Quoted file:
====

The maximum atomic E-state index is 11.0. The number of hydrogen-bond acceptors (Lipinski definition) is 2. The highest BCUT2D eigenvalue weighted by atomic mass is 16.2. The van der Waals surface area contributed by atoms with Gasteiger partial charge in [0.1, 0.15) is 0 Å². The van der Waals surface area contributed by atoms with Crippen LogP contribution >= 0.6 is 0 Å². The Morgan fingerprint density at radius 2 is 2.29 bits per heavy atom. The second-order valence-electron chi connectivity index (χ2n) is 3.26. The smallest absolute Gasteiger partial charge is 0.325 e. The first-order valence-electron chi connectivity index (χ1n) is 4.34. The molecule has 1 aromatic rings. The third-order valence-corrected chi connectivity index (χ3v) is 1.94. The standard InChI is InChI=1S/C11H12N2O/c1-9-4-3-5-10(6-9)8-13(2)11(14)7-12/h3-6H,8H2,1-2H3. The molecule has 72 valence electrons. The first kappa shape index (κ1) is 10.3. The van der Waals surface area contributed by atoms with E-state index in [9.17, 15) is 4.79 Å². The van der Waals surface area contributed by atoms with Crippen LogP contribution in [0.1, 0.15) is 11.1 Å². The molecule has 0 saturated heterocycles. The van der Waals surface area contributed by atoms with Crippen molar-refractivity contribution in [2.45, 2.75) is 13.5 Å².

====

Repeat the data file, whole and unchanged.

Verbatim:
The maximum atomic E-state index is 11.0. The number of hydrogen-bond acceptors (Lipinski definition) is 2. The highest BCUT2D eigenvalue weighted by atomic mass is 16.2. The van der Waals surface area contributed by atoms with Gasteiger partial charge in [0.1, 0.15) is 0 Å². The van der Waals surface area contributed by atoms with Crippen LogP contribution >= 0.6 is 0 Å². The Morgan fingerprint density at radius 2 is 2.29 bits per heavy atom. The second-order valence-electron chi connectivity index (χ2n) is 3.26. The smallest absolute Gasteiger partial charge is 0.325 e. The first-order valence-electron chi connectivity index (χ1n) is 4.34. The molecule has 1 aromatic rings. The third-order valence-corrected chi connectivity index (χ3v) is 1.94. The standard InChI is InChI=1S/C11H12N2O/c1-9-4-3-5-10(6-9)8-13(2)11(14)7-12/h3-6H,8H2,1-2H3. The molecule has 72 valence electrons. The first kappa shape index (κ1) is 10.3. The van der Waals surface area contributed by atoms with E-state index in [9.17, 15) is 4.79 Å². The van der Waals surface area contributed by atoms with Crippen LogP contribution in [0.1, 0.15) is 11.1 Å². The molecule has 0 saturated heterocycles. The van der Waals surface area contributed by atoms with Crippen molar-refractivity contribution in [2.45, 2.75) is 13.5 Å².